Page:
Ironically, that use only continued for another few months, as the dairy business merged with the local People's Dairy Co. in late 1924. With this, the production of cereal beverages came to an end for good, and the entire dairy operation moved to a new plant on Bellows Street. It continues to operate today as the Borden Dairy Co. Fuchs remained with the dairy company for many years before leaving to join the Kramer Clothing Co.

The plant remained vacant for two years until a portion was purchased by the local Sumner Dairy Co., which continues to operate there to this day. The large brewhouse and cellars were utilized for many years by a cold storage company. Some of the smaller buildings on the south side of the plant were razed in the 1950s for construction of Inter-state 76/77, which still runs a few feet south of the main buildings. The main plant, however, remains a well-known landmark on the south side of Akron.


After the repeal of Prohibition in 1933, the city of Akron had two well-established breweries that resumed full production. The original Akron Brewing Company had completely dissolved, however, leaving a void in the local brewing industry which was soon to be filled by a new company.

Emmanuel Wiener had been in the wholesale produce business for over thirty years, originally with the Wiener Bros. Co., and more recently with his own E. H. Wiener Corporation. This was a successful business, but as an enterprising capitalist, he was looking for other ways to make money in the early days of the Great Depression. With the end of Prohibition becoming more and more likely, Wiener decided to go into the field of brewing beer, and on March 29, 1933, a charter was filed for the formation of The Akron Brewing Company. The name "White Rock Brewing Company" was also briefly used. A new charter was filed in early 1934, however, renaming the firm as "Akron Brewing Company" (no "The"), to avoid confusion with the previous firm. Wiener was the company's initial president, with Walter S. Billman as vice-president, Harry Englehart as treasurer, and A. J. Hammerl as secretary. The company's initial capital was $350,000, with 250 shares of stock offered.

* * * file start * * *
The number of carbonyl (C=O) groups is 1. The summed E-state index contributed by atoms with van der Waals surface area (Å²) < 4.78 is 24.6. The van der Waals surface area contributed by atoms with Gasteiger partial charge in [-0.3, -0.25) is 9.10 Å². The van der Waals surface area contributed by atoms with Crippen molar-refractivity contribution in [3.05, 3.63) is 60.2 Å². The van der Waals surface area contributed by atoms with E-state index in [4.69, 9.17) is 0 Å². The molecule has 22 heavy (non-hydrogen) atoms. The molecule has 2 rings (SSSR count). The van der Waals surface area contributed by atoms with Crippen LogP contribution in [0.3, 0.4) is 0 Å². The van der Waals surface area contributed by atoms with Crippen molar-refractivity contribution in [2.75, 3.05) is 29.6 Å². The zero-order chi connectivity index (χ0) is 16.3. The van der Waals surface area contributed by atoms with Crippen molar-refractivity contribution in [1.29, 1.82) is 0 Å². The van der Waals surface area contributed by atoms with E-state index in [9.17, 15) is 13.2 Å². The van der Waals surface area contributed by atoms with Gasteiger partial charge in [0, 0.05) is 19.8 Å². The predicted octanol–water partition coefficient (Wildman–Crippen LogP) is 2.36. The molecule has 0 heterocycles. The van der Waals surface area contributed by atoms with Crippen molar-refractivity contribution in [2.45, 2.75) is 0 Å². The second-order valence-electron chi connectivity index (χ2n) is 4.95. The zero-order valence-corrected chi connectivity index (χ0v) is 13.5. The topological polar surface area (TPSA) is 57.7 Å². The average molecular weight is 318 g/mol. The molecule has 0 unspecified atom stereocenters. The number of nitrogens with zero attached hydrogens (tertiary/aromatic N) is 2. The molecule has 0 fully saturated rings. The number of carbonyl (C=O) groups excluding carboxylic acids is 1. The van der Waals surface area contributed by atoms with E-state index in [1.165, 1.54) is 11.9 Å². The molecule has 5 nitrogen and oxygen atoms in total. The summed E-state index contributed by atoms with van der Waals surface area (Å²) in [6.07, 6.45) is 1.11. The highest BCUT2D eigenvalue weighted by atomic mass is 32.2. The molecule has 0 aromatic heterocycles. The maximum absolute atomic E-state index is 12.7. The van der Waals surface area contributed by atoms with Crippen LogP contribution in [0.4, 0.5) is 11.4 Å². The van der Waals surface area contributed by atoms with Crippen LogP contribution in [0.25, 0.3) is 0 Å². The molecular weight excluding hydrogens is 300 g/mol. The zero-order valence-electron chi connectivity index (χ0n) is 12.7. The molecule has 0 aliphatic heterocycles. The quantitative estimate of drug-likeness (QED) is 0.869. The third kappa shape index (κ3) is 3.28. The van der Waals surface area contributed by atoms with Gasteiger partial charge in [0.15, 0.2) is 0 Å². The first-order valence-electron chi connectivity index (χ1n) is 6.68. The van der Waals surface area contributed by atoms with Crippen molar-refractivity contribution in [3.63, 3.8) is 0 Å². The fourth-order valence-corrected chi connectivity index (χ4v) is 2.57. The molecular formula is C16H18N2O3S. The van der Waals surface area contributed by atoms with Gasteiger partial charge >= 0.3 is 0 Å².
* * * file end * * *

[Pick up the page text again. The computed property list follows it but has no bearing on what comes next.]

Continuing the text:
The Wiener Corp. had been operating out of a refitted factory building at 260 S. Forge Street. This had originally been built in the mid 1860s as part of J. F. Seiberling's Excelsior Mower & Reaper Works, which was one of early Akron's largest employers. Excelsior (later called Empire) had disappeared by 1905, and the large complex then housed several different businesses before Wiener occupied it in the late 1920s. The three-story building was ideal for the development of a brewery ˇ its solid construction would certainly be able to hold heavy vats and tanks. In addition, the plant was along the city's primary north-south railroad line, which facilitated the transport of products elsewhere. During late 1933 and into 1934, the empty factory space was transformed into the city's newest brewing establishment.